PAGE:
MOSCOW — A film depicting an easy victory for the Soviet armed forces over American troops at a fictitious secret missile base in the South Pacific is playing at Moscow theaters.
"Lonely Voyage" appears to be a Soviet counterpart of "Rambo," the Sylvester Stallone movie, which has been condemned by Soviet officials as a glorification of war.
Unlike "Rambo," however, the Soviet film has a mild-mannered hero, a marine major who yearns to hear the sound of nightingales rather than automatic weapons fire.
Yet he and three fellow marines wipe out at least a dozen Americans with guns and knives, emerging unscratched from the one-sided battle. Similarly, a Soviet cruiser knocks out two missile-firing boats flying the American flag as well as a submarine under control of the Central Intelligence Agency.
The triumph is so overwhelming that even one Soviet critic said the film made it seem all too easy to win in a military encounter with the United States.
In the end, however, the heroic major is shot in the back by a dying American. While balalaika music plays in the background, his comrades convey news of the major's death to his aging parents in a bittersweet finale.
The battle scenes provide the climax to a story that drives home the Soviet propaganda theme that American business and military leaders are always plotting to undermine Soviet-American detente.
"If there is a thaw in our relations with Russia, we'll have to cut down on strategic systems," one U.S. industrialist says in the film. "Half a trillion dollars is the price of detente."
The plot then depicts the CIA as planning to destroy a cruise ship with hundreds of people aboard by firing a missile from a secret base in the South Pacific and then blaming it on the Soviet Union.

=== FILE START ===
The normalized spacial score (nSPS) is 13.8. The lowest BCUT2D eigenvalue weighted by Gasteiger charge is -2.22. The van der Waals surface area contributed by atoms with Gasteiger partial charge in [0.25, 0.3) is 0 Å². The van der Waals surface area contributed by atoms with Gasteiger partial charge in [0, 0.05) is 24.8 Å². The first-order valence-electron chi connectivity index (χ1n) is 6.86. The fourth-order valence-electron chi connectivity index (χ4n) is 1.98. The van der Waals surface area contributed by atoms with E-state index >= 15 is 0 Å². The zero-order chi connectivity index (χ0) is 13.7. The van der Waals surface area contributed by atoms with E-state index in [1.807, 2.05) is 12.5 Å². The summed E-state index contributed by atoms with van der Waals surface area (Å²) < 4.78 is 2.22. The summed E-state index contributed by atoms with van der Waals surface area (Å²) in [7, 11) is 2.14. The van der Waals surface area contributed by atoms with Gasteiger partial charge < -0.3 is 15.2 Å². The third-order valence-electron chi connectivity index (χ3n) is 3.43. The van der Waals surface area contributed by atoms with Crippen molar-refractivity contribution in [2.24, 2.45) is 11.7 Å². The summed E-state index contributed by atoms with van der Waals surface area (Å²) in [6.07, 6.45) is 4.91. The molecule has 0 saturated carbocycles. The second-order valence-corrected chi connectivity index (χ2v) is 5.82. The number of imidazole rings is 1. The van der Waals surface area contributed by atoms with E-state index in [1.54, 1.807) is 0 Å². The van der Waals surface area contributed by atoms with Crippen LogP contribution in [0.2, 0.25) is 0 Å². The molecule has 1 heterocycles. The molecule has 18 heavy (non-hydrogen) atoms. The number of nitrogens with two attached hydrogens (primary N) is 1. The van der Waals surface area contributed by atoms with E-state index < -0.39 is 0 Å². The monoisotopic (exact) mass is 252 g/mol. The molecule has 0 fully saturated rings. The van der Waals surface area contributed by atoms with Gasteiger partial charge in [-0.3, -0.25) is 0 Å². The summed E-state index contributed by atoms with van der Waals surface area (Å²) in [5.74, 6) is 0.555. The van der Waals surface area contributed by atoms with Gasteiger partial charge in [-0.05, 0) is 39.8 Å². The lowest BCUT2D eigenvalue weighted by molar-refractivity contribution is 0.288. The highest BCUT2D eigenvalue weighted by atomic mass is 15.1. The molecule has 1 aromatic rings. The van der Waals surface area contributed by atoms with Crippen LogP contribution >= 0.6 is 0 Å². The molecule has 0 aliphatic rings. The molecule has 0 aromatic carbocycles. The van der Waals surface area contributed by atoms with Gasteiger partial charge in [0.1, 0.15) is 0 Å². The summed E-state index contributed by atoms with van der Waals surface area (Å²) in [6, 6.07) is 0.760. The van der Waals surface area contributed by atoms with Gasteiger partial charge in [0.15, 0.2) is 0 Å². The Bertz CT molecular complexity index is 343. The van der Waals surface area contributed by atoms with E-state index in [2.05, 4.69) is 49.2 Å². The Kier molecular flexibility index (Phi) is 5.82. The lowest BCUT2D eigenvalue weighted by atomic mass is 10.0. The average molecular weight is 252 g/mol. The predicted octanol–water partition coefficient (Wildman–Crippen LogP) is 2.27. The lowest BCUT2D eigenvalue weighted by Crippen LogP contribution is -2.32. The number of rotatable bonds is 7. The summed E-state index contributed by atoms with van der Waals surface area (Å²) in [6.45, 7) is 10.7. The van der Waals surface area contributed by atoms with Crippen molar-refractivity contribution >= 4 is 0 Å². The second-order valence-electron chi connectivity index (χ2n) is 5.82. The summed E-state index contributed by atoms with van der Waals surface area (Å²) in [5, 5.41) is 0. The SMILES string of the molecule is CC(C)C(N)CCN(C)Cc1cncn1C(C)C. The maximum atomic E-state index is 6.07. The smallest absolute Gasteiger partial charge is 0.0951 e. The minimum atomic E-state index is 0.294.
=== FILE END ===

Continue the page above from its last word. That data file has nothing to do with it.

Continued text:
An American Army major, tormented by memories of atrocities in Vietnam, is put in charge of the clandestine operation. The missile misfires, however, and he decides against CIA orders to fire a nuclear missile at the Soviet fleet.
The crazed major orders troops loyal to him to kill other American security guards so he can carry out his plan.
He even sends assassins on hang gliders to dispatch two shipwrecked Americans who accidentally land on the island with the secret base. One survives, however, and joins the Soviet marines to seek revenge.
Even as the countdown is proceeding, however, the Soviet marines crash into the underground base, destroy the remaining defenders and prevent the missile from being launched.
Reaction to the picture has been mixed. One Soviet moviegoer felt it was ominous for Soviet-American relations since it was the first time in his memory that armed forces of both countries were shown in a direct military confrontation.
"It's a stupid movie," remarked another viewer. "It's made for the Soviet equivalent of the Americans who went wild over 'Rambo'. "